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SPORTS
January 29, 1990 | From Associated Press
A jockey and two horse owners are among five who have been banned from Beulah Park for 60 days for possible involvement in race fixing, according to a published report. The Columbus Dispatch reported in its Sunday editions that stewards at the suburban Columbus thoroughbred track had barred jockey James Robert Henson; Henson's agent, Charles Bright; owners Michael Bianchetti and Douglas Hobson, and trainer Daniel A. Frasher.
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CALIFORNIA | LOCAL
May 24, 2001
Ed Weaver, 90, a former Ohio State athletic director who greatly expanded the school's athletic program, died Wednesday at Ohio State University Medical Center. A native of Marysville, Ohio, and an Ohio State graduate, Weaver became the school's third athletic director in 1970 after working in university finance, alumni relations and the athletic department. He stepped down in May 1977 after more than 30 years with the school.
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CALIFORNIA | LOCAL
May 24, 2001
Ed Weaver, 90, a former Ohio State athletic director who greatly expanded the school's athletic program, died Wednesday at Ohio State University Medical Center. A native of Marysville, Ohio, and an Ohio State graduate, Weaver became the school's third athletic director in 1970 after working in university finance, alumni relations and the athletic department. He stepped down in May 1977 after more than 30 years with the school.
SPORTS
January 29, 1990 | From Associated Press
A jockey and two horse owners are among five who have been banned from Beulah Park for 60 days for possible involvement in race fixing, according to a published report. The Columbus Dispatch reported in its Sunday editions that stewards at the suburban Columbus thoroughbred track had barred jockey James Robert Henson; Henson's agent, Charles Bright; owners Michael Bianchetti and Douglas Hobson, and trainer Daniel A. Frasher.
CALIFORNIA | LOCAL
August 10, 1995 | NICHOLAS RICCARDI and ANN W. O'NEILL, TIMES STAFF WRITERS
In business, they were partners, and in the courtroom they sat side by side--accused of killing a man to use his corpse in a $1.5-million life insurance scam. But on Wednesday, a Los Angeles Superior Court jury could not decide if John Barrett Hawkins--who made off with most of the money--deserved equal blame. They convicted his business partner, Melvin Eugene Hanson, of murder, but deadlocked over whether Hawkins was guilty of the same crime.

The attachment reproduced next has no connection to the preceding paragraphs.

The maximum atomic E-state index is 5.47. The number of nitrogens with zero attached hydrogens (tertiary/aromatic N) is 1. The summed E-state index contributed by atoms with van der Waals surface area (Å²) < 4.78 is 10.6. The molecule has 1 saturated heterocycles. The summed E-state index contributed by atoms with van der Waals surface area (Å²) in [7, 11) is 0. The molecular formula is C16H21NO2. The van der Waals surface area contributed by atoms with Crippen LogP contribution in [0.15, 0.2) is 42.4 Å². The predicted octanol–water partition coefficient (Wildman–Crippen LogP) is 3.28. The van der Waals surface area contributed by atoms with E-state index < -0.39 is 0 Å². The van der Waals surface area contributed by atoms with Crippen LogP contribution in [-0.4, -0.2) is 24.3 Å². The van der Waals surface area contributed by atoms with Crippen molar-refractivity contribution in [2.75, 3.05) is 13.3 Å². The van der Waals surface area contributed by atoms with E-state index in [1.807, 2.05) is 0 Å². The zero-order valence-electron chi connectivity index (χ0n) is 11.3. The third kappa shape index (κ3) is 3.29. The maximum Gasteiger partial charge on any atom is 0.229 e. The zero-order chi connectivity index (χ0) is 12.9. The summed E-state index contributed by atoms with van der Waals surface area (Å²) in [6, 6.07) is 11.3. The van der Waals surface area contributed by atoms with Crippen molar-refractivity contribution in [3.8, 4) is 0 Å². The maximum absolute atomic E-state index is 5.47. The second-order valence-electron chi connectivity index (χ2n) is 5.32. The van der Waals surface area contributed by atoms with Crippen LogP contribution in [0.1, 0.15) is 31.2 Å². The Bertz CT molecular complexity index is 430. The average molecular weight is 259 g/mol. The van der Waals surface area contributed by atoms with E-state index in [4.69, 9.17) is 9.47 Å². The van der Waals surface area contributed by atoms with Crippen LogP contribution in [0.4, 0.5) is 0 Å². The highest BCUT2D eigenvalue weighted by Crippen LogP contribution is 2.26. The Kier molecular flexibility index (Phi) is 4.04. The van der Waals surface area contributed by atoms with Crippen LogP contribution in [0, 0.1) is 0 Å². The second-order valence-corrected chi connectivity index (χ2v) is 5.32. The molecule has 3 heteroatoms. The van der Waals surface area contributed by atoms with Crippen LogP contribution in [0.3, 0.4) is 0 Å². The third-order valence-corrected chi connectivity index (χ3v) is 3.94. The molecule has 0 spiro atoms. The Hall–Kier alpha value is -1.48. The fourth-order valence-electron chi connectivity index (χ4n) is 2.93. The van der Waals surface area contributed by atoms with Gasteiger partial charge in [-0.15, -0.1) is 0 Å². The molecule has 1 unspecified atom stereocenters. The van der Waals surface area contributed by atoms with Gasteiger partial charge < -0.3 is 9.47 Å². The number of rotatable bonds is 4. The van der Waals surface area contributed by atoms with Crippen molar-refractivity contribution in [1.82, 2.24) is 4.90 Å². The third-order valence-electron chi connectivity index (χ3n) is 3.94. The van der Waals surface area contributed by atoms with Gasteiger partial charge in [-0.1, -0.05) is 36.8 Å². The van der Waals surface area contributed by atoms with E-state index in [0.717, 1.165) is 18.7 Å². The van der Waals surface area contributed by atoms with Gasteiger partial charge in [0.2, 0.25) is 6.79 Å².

CALIFORNIA | LOCAL
August 10, 1995 | NICHOLAS RICCARDI and ANN W. O'NEILL, TIMES STAFF WRITERS
In business, they were partners, and in the courtroom they sat side-by-side, both accused of killing a man to use his corpse in a $1.5-million life insurance scam. But on Wednesday, a Los Angeles Superior Court jury could not decide if John Barrett Hawkins--who made off with most of the money--deserved equal blame. They convicted his partner, Melvin Eugene Hanson, of murder, but deadlocked over whether Hawkins was guilty of the same crime.
SPORTS
February 8, 1999 | From Staff and Wire Reports
Bruce Fleisher began his Senior PGA career impressively, winning the season-opening Royal Caribbean Classic by two strokes Sunday at Key Biscayne, Fla. The victory made Fleisher the fifth player to win in his senior-tour debut, joining Arnold Palmer, Jack Nicklaus, Gary Player and George Archer. "I can't express what I'm feeling right now," Fleisher said after winning in front of many friends and family from his hometown of Miami.
SPORTS
May 10, 1993 | BOB NIGHTENGALE, TIMES STAFF WRITER
Torey Lovullo was sitting on the bench Sunday afternoon, frantic over his car that he had left stranded on Interstate 5, when he looked up and winced in anguish. Angel second baseman Damion Easley had just been hit in the left hand by Oakland pitcher Shawn Hillegas' pitch in the third inning, and now, of all days, Lovullo was being called into the game. "I was in a state of panic, anyway," Lovullo said, "and when that happened, I said, 'This just isn't my day.'
SPORTS
September 3, 1985 | RICHARD HOFFER, Times Staff Writer
You'd think the football would be better here, what with a killer booster club and the institution's record of finding jobs for all its grads. Who wouldn't want to play the game here? Some of the players get paid $450 a month, up-front as can be. Also, clothes are free and they're pretty nice. Hey, NCAA! Are you listening? Of course, there is a downside to playing for the U.S. Naval Academy, and we're not talking about the mandatory study period--7:30-11 p.m.--either.
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